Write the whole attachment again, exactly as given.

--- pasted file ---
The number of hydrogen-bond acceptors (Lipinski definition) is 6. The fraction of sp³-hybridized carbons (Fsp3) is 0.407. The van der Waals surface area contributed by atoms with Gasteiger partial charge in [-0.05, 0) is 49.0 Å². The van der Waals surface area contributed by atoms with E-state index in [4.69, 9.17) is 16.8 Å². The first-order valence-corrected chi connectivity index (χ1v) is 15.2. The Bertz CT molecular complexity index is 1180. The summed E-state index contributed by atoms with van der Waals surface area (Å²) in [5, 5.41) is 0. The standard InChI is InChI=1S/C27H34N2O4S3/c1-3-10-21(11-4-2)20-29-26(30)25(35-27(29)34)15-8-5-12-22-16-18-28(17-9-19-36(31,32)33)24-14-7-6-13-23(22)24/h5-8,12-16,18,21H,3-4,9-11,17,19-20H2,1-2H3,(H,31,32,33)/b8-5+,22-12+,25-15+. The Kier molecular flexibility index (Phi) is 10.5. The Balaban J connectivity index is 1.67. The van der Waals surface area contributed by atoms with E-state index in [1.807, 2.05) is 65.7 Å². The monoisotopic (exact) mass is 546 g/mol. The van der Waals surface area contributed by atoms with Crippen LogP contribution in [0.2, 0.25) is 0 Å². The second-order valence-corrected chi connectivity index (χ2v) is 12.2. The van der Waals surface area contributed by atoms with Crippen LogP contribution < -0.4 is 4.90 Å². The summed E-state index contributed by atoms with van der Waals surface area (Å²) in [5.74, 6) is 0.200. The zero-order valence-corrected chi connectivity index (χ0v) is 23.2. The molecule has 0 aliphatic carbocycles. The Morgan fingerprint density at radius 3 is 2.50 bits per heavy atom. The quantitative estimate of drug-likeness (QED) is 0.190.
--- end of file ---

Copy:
The number of hydrogen-bond acceptors (Lipinski definition) is 6. The fraction of sp³-hybridized carbons (Fsp3) is 0.407. The van der Waals surface area contributed by atoms with Gasteiger partial charge in [-0.05, 0) is 49.0 Å². The van der Waals surface area contributed by atoms with E-state index in [4.69, 9.17) is 16.8 Å². The first-order valence-corrected chi connectivity index (χ1v) is 15.2. The Bertz CT molecular complexity index is 1180. The summed E-state index contributed by atoms with van der Waals surface area (Å²) in [5, 5.41) is 0. The standard InChI is InChI=1S/C27H34N2O4S3/c1-3-10-21(11-4-2)20-29-26(30)25(35-27(29)34)15-8-5-12-22-16-18-28(17-9-19-36(31,32)33)24-14-7-6-13-23(22)24/h5-8,12-16,18,21H,3-4,9-11,17,19-20H2,1-2H3,(H,31,32,33)/b8-5+,22-12+,25-15+. The Kier molecular flexibility index (Phi) is 10.5. The Balaban J connectivity index is 1.67. The van der Waals surface area contributed by atoms with E-state index in [1.807, 2.05) is 65.7 Å². The monoisotopic (exact) mass is 546 g/mol. The van der Waals surface area contributed by atoms with Crippen LogP contribution in [0.2, 0.25) is 0 Å². The second-order valence-corrected chi connectivity index (χ2v) is 12.2. The van der Waals surface area contributed by atoms with Crippen LogP contribution < -0.4 is 4.90 Å². The summed E-state index contributed by atoms with van der Waals surface area (Å²) in [5.74, 6) is 0.200. The zero-order valence-corrected chi connectivity index (χ0v) is 23.2. The molecule has 0 aliphatic carbocycles. The Morgan fingerprint density at radius 3 is 2.50 bits per heavy atom. The quantitative estimate of drug-likeness (QED) is 0.190.